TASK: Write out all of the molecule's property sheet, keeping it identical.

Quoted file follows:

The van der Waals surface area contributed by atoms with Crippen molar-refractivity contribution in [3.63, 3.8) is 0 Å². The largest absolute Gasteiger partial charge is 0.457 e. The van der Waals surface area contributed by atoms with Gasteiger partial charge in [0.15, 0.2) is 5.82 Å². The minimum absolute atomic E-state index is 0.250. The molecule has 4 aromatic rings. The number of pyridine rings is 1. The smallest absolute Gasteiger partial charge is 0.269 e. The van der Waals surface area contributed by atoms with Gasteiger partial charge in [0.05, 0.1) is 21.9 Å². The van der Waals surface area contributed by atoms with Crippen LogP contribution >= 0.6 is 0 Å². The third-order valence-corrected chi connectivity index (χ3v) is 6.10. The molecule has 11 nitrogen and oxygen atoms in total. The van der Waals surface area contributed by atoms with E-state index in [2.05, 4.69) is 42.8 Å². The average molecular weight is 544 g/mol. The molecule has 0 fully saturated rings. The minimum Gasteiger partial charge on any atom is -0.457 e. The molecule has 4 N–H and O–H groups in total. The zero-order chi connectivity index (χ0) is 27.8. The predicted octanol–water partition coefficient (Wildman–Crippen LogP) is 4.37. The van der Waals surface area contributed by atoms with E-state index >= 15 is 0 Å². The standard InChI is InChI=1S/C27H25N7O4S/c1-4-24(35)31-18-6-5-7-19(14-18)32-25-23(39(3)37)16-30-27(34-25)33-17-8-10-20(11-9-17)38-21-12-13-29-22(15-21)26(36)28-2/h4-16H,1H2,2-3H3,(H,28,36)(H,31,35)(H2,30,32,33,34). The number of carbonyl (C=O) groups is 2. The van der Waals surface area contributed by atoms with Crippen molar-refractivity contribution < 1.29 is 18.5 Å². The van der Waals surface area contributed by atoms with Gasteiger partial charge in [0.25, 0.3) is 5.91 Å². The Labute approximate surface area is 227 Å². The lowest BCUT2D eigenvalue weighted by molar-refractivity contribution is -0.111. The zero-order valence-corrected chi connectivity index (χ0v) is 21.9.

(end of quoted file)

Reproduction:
The van der Waals surface area contributed by atoms with Crippen molar-refractivity contribution in [3.63, 3.8) is 0 Å². The largest absolute Gasteiger partial charge is 0.457 e. The van der Waals surface area contributed by atoms with Gasteiger partial charge in [0.15, 0.2) is 5.82 Å². The minimum absolute atomic E-state index is 0.250. The molecule has 4 aromatic rings. The number of pyridine rings is 1. The smallest absolute Gasteiger partial charge is 0.269 e. The van der Waals surface area contributed by atoms with Gasteiger partial charge in [0.05, 0.1) is 21.9 Å². The van der Waals surface area contributed by atoms with Crippen LogP contribution >= 0.6 is 0 Å². The third-order valence-corrected chi connectivity index (χ3v) is 6.10. The molecule has 11 nitrogen and oxygen atoms in total. The van der Waals surface area contributed by atoms with E-state index in [2.05, 4.69) is 42.8 Å². The average molecular weight is 544 g/mol. The molecule has 0 fully saturated rings. The minimum Gasteiger partial charge on any atom is -0.457 e. The molecule has 4 N–H and O–H groups in total. The zero-order chi connectivity index (χ0) is 27.8. The predicted octanol–water partition coefficient (Wildman–Crippen LogP) is 4.37. The van der Waals surface area contributed by atoms with E-state index >= 15 is 0 Å². The standard InChI is InChI=1S/C27H25N7O4S/c1-4-24(35)31-18-6-5-7-19(14-18)32-25-23(39(3)37)16-30-27(34-25)33-17-8-10-20(11-9-17)38-21-12-13-29-22(15-21)26(36)28-2/h4-16H,1H2,2-3H3,(H,28,36)(H,31,35)(H2,30,32,33,34). The number of carbonyl (C=O) groups is 2. The van der Waals surface area contributed by atoms with Crippen molar-refractivity contribution < 1.29 is 18.5 Å². The van der Waals surface area contributed by atoms with Gasteiger partial charge in [0.25, 0.3) is 5.91 Å². The Labute approximate surface area is 227 Å². The lowest BCUT2D eigenvalue weighted by molar-refractivity contribution is -0.111. The zero-order valence-corrected chi connectivity index (χ0v) is 21.9.